Drones help ZIMRA combat smuggling

The Zimbabwe Revenue Authority (ZIMRA) says there is significant progress in reducing smuggling through undesignated entry points using drone technology.

ZIMRA introduced the drones in January 2024, with a pilot project launched at the Beitbridge border post, a notoriously porous border. The technology aims to improve border surveillance and boost revenue collection.

Speaking at a Bulawayo Editors’ Breakfast co-hosted by ZIMRA and the United Nations Development Program (UNDP), ZIMRA ICT Director Shami Moyo highlighted the effectiveness of drones.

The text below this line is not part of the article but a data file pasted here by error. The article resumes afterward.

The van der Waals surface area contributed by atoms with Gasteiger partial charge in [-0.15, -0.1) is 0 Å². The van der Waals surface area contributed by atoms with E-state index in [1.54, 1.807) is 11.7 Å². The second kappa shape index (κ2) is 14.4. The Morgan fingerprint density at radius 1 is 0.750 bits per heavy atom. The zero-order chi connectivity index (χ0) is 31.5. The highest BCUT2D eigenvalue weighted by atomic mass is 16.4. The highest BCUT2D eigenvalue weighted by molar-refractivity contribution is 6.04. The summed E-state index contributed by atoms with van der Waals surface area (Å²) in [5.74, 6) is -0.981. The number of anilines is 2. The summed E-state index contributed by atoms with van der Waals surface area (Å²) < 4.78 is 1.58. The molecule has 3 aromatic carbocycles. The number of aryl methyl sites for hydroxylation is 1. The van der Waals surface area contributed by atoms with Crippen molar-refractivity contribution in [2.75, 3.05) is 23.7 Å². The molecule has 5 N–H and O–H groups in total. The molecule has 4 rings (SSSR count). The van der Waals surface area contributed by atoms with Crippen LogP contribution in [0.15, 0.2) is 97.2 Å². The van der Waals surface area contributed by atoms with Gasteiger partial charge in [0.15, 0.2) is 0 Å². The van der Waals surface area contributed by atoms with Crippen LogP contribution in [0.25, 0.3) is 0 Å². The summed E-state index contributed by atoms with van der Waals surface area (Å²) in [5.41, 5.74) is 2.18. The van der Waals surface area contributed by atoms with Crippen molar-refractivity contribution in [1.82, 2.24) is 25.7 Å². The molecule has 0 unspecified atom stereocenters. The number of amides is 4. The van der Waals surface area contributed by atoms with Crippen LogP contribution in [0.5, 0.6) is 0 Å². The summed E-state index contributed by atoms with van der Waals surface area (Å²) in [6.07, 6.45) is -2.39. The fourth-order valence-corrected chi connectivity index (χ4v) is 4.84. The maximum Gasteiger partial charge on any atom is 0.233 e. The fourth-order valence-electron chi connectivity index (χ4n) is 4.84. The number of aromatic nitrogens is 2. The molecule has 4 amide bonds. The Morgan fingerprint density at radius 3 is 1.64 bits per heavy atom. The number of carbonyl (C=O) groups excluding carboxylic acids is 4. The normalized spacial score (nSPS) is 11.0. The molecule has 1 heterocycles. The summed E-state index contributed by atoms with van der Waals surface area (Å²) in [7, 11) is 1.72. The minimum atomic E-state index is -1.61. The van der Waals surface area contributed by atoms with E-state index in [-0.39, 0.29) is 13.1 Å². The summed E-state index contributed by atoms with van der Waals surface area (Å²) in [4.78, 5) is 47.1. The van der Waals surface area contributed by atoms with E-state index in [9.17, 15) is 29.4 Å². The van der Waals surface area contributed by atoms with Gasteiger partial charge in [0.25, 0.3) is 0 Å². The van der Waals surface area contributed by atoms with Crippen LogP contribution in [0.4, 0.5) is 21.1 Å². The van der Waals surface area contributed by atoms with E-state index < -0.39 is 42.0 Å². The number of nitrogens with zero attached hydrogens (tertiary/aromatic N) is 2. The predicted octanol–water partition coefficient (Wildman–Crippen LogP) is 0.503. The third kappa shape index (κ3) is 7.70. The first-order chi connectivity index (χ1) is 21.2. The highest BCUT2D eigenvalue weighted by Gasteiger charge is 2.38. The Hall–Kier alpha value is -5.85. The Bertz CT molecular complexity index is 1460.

“Drones are very effective,” Moyo said. “They have night vision, so they are not limited by daylight hours and can withstand adverse weather conditions.”

Moyo explained that drones have helped detect hitherto unknown smuggling methods.

“We have identified ‘abnormal charges,'” Moyo said. “We discovered that there were people hiding goods inside large machinery that evaded scanners. Drones allowed us to detect these anomalies.”

Drones are also being used to locate illegal entry points created by smugglers, especially in remote areas.

“Smugglers have created hidden crossing points in hard-to-reach areas,” Moyo said. “By launching drones, we can identify these places and address the problem.”

ZIMRA officials announced plans to expand drone technology to other ports of entry, with the Plumtree border post slated as the next location.

Smuggling along Zimbabwe’s borders has reportedly cost the nation millions of dollars a year.